"Here is where all the magic happens," declared Avital Goldner as he pulled out his key ring to unlock the storage area under the stairs of his Jerusalem apartment building.
Along one wall stood a row of wooden casks, each circled by metal bands. Only the thermostat on the wall detracted slightly from the atmosphere of medieval authenticity.
"I import them from France," Goldner said proudly, pointing to the casks.
On the other wall, not more than 60 centimeters from the casks, are dozens of glass bottles in two colors. Most are covered with heaps of dust.
"The more dust there is, the better the wine is," Goldner explained.
In the adjacent room are three vats for fermenting the wine. Together with the casks and the bottles, they comprise the Katamon Winery - named after the Jerusalem neighborhood where Goldner lives.
Yesterday, the community winery celebrated its 10th anniversary. Neighborhood residents - who are full partners in making the wine, from pressing the grapes to pouring the fermented liquid into the casks to age - have been waiting for this day for a long time: They're already well-acquainted with Goldner's annual bashes.
"No other winery does what we do - this routine of an annual event," Goldner said. "A few weeks beforehand, [neighborhood residents] start calling to find out when it will be and mark the date on their calendars."
Goldner, 45, spends his days as a sofer, a scribe who writes religious texts. In the evenings, he exercises by doing karate. He has trouble explaining why he decided to launch a community winery as well.
"It began half seriously, half as a joke," he said. "Our family made a small quantity of wine from muscat grapes we bought in the open-air market. It turned out to be good wine, and that pulls you in.
"Already then, in 2002, we saw it was lots of fun to make wine. We wanted to involve other people in it, so we invited a lot of guys. It's very hard to work at this alone. It's better to do it in a group. We started involving neighbors and friends, and it became a kind of permanent happening."
"To me, it just adds spice to life," he added. "To live in a city, with all the soot and everything, it's depressing. If you can liven it up with community activity, why not?"
Our conversation took place outside Goldner's building. Mordechai Frankel, a neighbor, came by on his bike, stopped to chat and was invited to taste the wine. That's the norm at the Katamon Winery, Goldner said.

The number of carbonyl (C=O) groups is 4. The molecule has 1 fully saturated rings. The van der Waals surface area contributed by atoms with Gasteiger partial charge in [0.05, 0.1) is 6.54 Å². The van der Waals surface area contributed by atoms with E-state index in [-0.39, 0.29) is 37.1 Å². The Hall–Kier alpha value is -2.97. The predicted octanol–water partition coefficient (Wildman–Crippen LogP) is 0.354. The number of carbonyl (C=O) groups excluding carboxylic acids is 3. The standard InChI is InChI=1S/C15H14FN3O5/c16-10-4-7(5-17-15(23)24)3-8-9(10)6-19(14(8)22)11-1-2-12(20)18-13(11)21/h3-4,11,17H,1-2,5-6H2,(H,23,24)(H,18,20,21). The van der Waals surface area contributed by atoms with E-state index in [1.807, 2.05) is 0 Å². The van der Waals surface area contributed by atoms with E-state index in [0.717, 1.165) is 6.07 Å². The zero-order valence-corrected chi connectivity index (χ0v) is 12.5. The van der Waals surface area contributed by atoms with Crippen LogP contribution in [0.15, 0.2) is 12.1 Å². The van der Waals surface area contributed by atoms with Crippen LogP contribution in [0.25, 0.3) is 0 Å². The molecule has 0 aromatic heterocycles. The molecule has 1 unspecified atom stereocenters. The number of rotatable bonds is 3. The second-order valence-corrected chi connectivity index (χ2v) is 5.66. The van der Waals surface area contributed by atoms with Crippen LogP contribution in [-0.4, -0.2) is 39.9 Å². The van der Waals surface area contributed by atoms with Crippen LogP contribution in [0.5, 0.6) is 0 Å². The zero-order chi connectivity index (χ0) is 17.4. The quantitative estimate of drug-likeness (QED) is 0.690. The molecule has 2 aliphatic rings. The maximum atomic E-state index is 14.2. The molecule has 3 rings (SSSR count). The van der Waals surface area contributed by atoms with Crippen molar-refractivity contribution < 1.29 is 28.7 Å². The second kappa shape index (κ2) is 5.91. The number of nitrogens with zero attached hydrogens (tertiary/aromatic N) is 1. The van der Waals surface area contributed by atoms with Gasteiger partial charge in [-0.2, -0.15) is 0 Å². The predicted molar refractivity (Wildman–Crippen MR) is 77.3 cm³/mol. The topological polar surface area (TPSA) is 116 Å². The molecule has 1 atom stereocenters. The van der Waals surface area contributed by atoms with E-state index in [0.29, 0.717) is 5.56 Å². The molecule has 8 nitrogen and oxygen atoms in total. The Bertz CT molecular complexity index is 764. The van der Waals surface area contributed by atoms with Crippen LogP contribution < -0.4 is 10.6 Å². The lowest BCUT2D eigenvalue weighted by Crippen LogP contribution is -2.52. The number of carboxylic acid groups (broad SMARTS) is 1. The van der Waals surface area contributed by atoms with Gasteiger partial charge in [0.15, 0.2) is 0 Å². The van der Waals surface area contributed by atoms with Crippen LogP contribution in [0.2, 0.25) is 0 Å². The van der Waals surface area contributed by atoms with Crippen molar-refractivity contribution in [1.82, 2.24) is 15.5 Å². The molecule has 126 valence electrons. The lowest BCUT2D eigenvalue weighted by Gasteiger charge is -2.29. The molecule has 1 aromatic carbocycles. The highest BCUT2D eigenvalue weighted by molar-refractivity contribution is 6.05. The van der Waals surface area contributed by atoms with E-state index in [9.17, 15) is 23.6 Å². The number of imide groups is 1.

Frankel agreed. "The social part is that people come in on a daily basis," he said. "It's not a one-time event. The neighbors are invited to visit, they taste what's in the casks. When [neighborhood] residents are hosting friends and relatives they bring them here to see the neighborhood attraction."
The grapes used by the winery are grown in a vineyard near Karmei Yosef, on the coastal plain. Goldner has strict criteria for his grapes, which he learned after starting the winery.
He denied that locating the winery in an apartment building harms the quality of the wine. And he has backing for that claim: In the wine guide published by the late wine critic Daniel Rogov, Goldner's winery received high marks - almost 90.
But Goldner, surprisingly, is ambivalent about the praise. "On one hand, I very much want to make good wine, a perfect artistic creation," he said. "On the other hand, I know it's nonsense to a large extent. It's all wine: You drink, you excrete, what's the big deal? I have a problem with the pomposity that has developed around this whole issue. Wine is to a large extent a matter of personal taste.
"In my view, the wine itself is less important that the human encounters that develop around it," he added. "That's what interests me more."
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